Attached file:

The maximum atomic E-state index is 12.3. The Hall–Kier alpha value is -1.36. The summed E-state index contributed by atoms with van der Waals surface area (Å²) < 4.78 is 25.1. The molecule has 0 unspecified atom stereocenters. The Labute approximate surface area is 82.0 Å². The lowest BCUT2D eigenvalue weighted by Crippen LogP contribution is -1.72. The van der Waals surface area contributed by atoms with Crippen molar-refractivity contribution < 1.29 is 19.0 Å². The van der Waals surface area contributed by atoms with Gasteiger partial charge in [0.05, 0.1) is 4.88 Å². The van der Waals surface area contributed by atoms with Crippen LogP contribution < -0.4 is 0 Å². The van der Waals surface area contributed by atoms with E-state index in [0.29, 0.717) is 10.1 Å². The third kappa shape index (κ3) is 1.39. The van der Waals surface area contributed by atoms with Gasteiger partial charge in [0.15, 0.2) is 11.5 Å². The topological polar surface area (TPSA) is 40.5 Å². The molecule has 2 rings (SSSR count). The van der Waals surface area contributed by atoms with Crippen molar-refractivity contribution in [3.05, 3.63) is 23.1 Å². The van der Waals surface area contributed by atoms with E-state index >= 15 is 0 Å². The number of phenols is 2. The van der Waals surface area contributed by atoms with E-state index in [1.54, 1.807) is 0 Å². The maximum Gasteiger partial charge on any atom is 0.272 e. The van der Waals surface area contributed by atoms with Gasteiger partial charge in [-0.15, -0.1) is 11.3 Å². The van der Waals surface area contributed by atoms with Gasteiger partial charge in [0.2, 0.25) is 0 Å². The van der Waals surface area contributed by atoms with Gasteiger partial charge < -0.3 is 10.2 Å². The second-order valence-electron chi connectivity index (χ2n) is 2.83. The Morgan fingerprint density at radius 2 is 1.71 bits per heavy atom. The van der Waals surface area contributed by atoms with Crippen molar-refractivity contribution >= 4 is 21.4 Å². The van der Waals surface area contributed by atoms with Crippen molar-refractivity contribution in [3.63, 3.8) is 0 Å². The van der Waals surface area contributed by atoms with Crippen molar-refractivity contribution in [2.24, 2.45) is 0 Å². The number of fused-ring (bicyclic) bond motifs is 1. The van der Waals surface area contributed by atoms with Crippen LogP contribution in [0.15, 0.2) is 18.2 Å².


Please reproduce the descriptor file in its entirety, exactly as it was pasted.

The maximum atomic E-state index is 12.3. The Hall–Kier alpha value is -1.36. The summed E-state index contributed by atoms with van der Waals surface area (Å²) < 4.78 is 25.1. The molecule has 0 unspecified atom stereocenters. The Labute approximate surface area is 82.0 Å². The lowest BCUT2D eigenvalue weighted by Crippen LogP contribution is -1.72. The van der Waals surface area contributed by atoms with Crippen molar-refractivity contribution < 1.29 is 19.0 Å². The van der Waals surface area contributed by atoms with Gasteiger partial charge in [0.05, 0.1) is 4.88 Å². The van der Waals surface area contributed by atoms with Crippen LogP contribution < -0.4 is 0 Å². The van der Waals surface area contributed by atoms with E-state index in [0.29, 0.717) is 10.1 Å². The third kappa shape index (κ3) is 1.39. The van der Waals surface area contributed by atoms with Gasteiger partial charge in [0.15, 0.2) is 11.5 Å². The topological polar surface area (TPSA) is 40.5 Å². The molecule has 2 rings (SSSR count). The van der Waals surface area contributed by atoms with Crippen molar-refractivity contribution in [3.05, 3.63) is 23.1 Å². The van der Waals surface area contributed by atoms with E-state index >= 15 is 0 Å². The number of phenols is 2. The van der Waals surface area contributed by atoms with E-state index in [1.54, 1.807) is 0 Å². The maximum Gasteiger partial charge on any atom is 0.272 e. The van der Waals surface area contributed by atoms with Gasteiger partial charge in [-0.15, -0.1) is 11.3 Å². The van der Waals surface area contributed by atoms with Gasteiger partial charge in [0.2, 0.25) is 0 Å². The van der Waals surface area contributed by atoms with Gasteiger partial charge < -0.3 is 10.2 Å². The second-order valence-electron chi connectivity index (χ2n) is 2.83. The Morgan fingerprint density at radius 2 is 1.71 bits per heavy atom. The van der Waals surface area contributed by atoms with Crippen molar-refractivity contribution >= 4 is 21.4 Å². The van der Waals surface area contributed by atoms with Crippen molar-refractivity contribution in [3.63, 3.8) is 0 Å². The van der Waals surface area contributed by atoms with Crippen molar-refractivity contribution in [2.24, 2.45) is 0 Å². The number of fused-ring (bicyclic) bond motifs is 1. The van der Waals surface area contributed by atoms with Crippen LogP contribution in [0.15, 0.2) is 18.2 Å².